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Extremely Average #138: I rescued some wood today.

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Blog entry by Ecocandle posted 05-20-2010 04:45 AM 790 reads 0 times favorited 4 comments Add to Favorites Watch
« Part 137: The Practice Worked Part 138 of Extremely Average series Part 139: I try to be honest... »

Hello LJ’s,

Today I worked on my dovetail cutting, which was fun and humbling. I also rescued some wood. I don’t know what to do with the wood. It is silver maple. I am really puzzled, but alas, I couldn’t let it just get burned up.

http://bit.ly/9r8qIc

Brian

-- Brian Meeks, http://extremelyaverage.com



4 comments so far

View oluf's profile

oluf

256 posts in 1729 days


#1 posted 05-20-2010 06:01 AM

Brian; The first thing you need to do to your new found wood is to seal the ends of the logs. Any old latex paint will do. This will help prevent cracking and checking of the logs as they dry. Some of those logs appare to be limbs, and as such may not be stable when sawed into boards. The fibers in the limbs of trees are subject to great bending pressure in their before life. These same pressures are not found in the vertical growth. Never fear ,however, you have done a good thing saving the wood from the fire of damnation. Be proud and have fun.

-- Nils, So. Central MI. Wood is honest.Take the effort to understand what it has to tell you before you try to change it.

View Dennisgrosen's profile

Dennisgrosen

10850 posts in 1805 days


#2 posted 05-20-2010 06:01 AM

hello there Brian I liked your blog today
glad to see you got some frebee
and that you got yourself a new freind

about the wood you shuold seal the ends with wax or paint soon as possiple (yesterday)
and take the bark of becourse it´s the entrenceway for the bugs to the wood

then you cuold use a froe http://lumberjocks.com/projects/32192 to slice them
or a copple of wedges to split them so they will dry in 2-3 years
if you let them bee as now they proppebly will bee dry around the time you
build your sawmill …....lol

Dennis

View Blake's profile

Blake

3437 posts in 2564 days


#3 posted 05-20-2010 09:35 AM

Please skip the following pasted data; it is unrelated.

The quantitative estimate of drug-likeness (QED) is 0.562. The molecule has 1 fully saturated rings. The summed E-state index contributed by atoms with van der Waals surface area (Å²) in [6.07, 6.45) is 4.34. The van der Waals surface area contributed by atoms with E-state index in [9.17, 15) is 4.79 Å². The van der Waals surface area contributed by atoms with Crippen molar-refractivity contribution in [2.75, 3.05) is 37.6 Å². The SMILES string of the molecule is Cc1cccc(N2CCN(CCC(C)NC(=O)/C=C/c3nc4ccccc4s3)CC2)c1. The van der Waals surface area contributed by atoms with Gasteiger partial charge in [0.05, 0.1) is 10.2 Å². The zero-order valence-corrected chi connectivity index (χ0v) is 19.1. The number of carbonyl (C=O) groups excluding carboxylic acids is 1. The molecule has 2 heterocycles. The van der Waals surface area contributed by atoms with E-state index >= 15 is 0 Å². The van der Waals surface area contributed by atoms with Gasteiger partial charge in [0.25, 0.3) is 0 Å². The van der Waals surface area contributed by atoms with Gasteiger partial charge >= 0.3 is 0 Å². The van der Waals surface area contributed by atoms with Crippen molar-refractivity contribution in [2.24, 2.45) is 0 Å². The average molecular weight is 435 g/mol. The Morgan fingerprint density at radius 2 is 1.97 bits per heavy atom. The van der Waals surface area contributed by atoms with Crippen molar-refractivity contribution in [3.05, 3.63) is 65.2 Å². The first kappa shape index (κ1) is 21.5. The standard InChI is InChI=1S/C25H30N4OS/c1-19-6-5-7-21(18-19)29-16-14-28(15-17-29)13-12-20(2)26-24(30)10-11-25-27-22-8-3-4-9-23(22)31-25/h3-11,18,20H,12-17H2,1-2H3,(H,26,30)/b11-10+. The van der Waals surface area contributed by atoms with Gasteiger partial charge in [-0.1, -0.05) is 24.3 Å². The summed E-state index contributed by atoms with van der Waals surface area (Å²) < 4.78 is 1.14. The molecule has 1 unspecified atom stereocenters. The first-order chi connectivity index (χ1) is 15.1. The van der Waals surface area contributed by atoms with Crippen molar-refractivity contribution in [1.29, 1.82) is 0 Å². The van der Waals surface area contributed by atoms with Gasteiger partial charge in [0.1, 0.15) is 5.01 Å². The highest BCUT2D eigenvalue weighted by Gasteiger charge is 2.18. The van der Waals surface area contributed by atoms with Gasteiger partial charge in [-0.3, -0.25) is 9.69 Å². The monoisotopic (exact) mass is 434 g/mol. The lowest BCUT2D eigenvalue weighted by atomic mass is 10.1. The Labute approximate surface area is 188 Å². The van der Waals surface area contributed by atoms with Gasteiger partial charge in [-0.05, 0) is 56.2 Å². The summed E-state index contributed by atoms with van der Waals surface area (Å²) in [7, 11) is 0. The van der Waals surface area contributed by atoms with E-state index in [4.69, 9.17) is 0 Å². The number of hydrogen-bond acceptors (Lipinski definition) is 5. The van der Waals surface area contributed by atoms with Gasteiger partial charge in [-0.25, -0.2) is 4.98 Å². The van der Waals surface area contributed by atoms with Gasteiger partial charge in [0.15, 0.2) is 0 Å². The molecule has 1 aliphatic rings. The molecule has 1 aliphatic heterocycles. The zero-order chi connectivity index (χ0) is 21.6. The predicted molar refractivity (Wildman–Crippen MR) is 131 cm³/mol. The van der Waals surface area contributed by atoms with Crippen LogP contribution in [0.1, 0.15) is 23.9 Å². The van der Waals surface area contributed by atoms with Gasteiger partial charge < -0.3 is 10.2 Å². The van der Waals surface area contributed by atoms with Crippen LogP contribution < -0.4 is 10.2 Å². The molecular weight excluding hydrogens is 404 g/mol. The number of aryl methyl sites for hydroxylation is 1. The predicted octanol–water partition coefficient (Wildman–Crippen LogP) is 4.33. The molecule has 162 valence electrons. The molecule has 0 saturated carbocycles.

Hmmm, interesting. I have a different approach that you might try.

When you cut a tail, you are sawing down at an angle, making sure to follow the line the whole way. You also have to look at the line on the side of the board the whole time you saw, which means your eye level should be down at your bench. Its a very unnatural thing for your brain and hand and wrist and eyes and back to do. You also have to get used to sawing down that subtle slant in one direction, and then turn around and do it the other way. Most people are dominant in only one eye, and our hands/wrists are not symmetrical (what if they were? ...ew.) So inconsistencies are inevitable in this flip flop unless you close one eye and do the right slanting cuts, and then close the other eye and switch hands for the lefts. The Cyclops was good at dovetailing. And bowling.

But why not cut the tails first? The pins are easier. When you cut a pin, you line up your saw with the angle you’ve marked on the top edge (endgrain) of your board. Then you just cut straight down every time. You don’t even have to watch the road. Straight down. Straight down. And this way the inconsistencies in those pesky tails get celebrated instead of scorned.

Happy woodworking blog guy :)

-- Happy woodworking! http://www.openarmsphotography.com

View Ecocandle's profile

Ecocandle

1013 posts in 1756 days


#4 posted 05-21-2010 06:53 PM

Thanks for the tip Blake, every little bit helps.

-- Brian Meeks, http://extremelyaverage.com

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